Many of us awoke on Wednesday with some sense of bewilderment about the national election results. As an immigrant to this country from Mexico, as the father of two teen-aged boys and of a daughter with significant special needs, I continue to struggle with understanding how to reconcile the results of a campaign that very overtly brought hateful, racist, misogynist, nationalist, and xenophobic language into our daily existence. On a personal level, I continue to struggle with that.
Indeed, our country will continue to grapple with how to move forward in a way that bridges the tremendous divide among us that was made very evident by these election results, while ensuring that we do not normalize the divisiveness and vitriol that pervaded the campaign.
As a professional in the field of parks and recreation, I’ve reflected a great deal about how we move forward now that — as President Obama reminded us — the sun has indeed risen each day since election night. Although I take great issue with the hateful language that became very present during the national campaign, it is misguided to assume that everyone that voted for Mr. Trump is in fact racist or misogynist or xenophobic.
Indeed, I believe this election highlighted great divisions in our country, as well as the very real issue of folks feeling left behind. This has been greatly magnified in many of our communities that have not had the benefit of the economic improvements that others have enjoyed. Throughout our country, the gap between the “haves” and the “have-nots” is stark and widening every day. Our cities have become increasingly unaffordable, and many residents are being displaced as property values increase and development pushes lower-income residents out to more affordable communities. Many of our communities outside of our urban centers have indeed been left out of the prosperity that has benefited some areas.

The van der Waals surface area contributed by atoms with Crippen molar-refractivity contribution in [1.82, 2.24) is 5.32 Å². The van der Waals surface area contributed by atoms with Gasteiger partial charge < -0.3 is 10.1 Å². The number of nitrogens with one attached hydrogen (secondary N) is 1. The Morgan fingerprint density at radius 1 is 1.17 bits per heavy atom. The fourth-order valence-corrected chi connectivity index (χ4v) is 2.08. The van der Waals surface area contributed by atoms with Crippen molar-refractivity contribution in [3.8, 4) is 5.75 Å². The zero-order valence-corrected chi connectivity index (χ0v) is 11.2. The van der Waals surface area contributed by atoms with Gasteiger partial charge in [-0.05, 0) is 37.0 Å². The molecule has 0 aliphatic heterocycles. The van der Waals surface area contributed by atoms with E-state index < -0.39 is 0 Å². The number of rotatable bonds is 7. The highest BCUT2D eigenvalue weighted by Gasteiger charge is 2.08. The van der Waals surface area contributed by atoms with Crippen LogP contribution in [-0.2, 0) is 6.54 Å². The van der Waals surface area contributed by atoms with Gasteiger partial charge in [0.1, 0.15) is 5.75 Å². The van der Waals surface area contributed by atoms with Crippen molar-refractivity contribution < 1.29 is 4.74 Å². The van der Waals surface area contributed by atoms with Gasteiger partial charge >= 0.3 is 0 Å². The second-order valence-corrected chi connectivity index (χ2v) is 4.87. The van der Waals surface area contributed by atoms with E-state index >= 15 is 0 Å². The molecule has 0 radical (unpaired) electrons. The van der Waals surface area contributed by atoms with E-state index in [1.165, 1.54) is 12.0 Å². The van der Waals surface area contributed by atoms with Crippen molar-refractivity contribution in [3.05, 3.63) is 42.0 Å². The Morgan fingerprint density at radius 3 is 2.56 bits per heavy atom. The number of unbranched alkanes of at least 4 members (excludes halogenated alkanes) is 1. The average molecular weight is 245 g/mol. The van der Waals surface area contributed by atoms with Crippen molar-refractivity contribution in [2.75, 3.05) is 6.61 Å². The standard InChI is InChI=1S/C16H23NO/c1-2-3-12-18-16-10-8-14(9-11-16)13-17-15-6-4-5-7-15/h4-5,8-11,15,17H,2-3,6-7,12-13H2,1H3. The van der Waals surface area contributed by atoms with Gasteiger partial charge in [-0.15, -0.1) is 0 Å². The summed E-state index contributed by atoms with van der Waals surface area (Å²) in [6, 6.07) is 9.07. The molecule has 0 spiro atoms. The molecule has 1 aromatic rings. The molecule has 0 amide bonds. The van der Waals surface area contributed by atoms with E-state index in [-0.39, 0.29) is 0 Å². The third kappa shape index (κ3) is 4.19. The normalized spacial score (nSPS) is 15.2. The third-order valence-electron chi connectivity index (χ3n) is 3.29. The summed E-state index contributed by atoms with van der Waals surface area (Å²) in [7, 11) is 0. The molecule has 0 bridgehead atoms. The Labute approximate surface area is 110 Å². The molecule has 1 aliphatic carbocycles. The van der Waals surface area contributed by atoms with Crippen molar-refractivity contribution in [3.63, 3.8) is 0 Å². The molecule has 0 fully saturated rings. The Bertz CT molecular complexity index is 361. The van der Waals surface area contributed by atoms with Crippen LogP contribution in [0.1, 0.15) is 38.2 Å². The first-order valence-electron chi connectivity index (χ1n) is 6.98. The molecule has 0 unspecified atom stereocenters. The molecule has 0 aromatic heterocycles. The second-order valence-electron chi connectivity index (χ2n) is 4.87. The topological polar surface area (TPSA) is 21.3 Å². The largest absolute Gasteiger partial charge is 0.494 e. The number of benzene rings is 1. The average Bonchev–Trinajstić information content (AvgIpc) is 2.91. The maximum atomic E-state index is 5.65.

So, what do we do now? As parks and recreation professionals, we serve the residents and visitors in our jurisdictions each and every day as we seek to improve their lives. We respond to their needs, but we also work to advocate on behalf of the ideas and issues we believe our profession is charged with:
- encouraging the development of healthy lifestyles
- creating opportunities for communities to engage with each other and become stronger and closer
- educating about and advocating on behalf of preserving our environment
In our work, we have the privilege of working directly with millions of Americans, and NRPA’s three pillars provide cohesion and a framing for our work around health and wellness, social equity, and conservation in our efforts to improve the lives of the people we serve. Although much of our work is local and guided by state and local policies and practices, make no mistake: all three pillars of our work are at risk if the “promises” of the campaign are fulfilled. As such, we must engage with our national and federal partners and strongly advocate and hold them accountable so that much of our great work is not undone, so that our communities do not move backward.
As I speak with my family, friends and colleagues about the results of the election, I am convinced that while on some level we must professionally continue to work within the structures that are in place, we also have the responsibility of ensuring that hatred and divisiveness cannot be tolerated in our communities. We must re-double our efforts to stand up to bullying and abuse and to ensure that the residents we serve are clear about this intolerance of hate. We must also do even more to ensure that the facilities, open space, and programs that we provide are indeed open and accessible to all. In fact, we must make even greater effort to engage our neediest residents and ensure that we are serving them as well. Our residents with special needs, our immigrants and refugees, our seniors, our LGBTQ community members, our African-American and Latino neighbors, and all of our neighbors in need must know that we stand up for them and that we stand up for love.
¡Si se puede!
Jesús Aguirre is the Superintendent of Seattle Parks and Recreation and NRPA Board Member.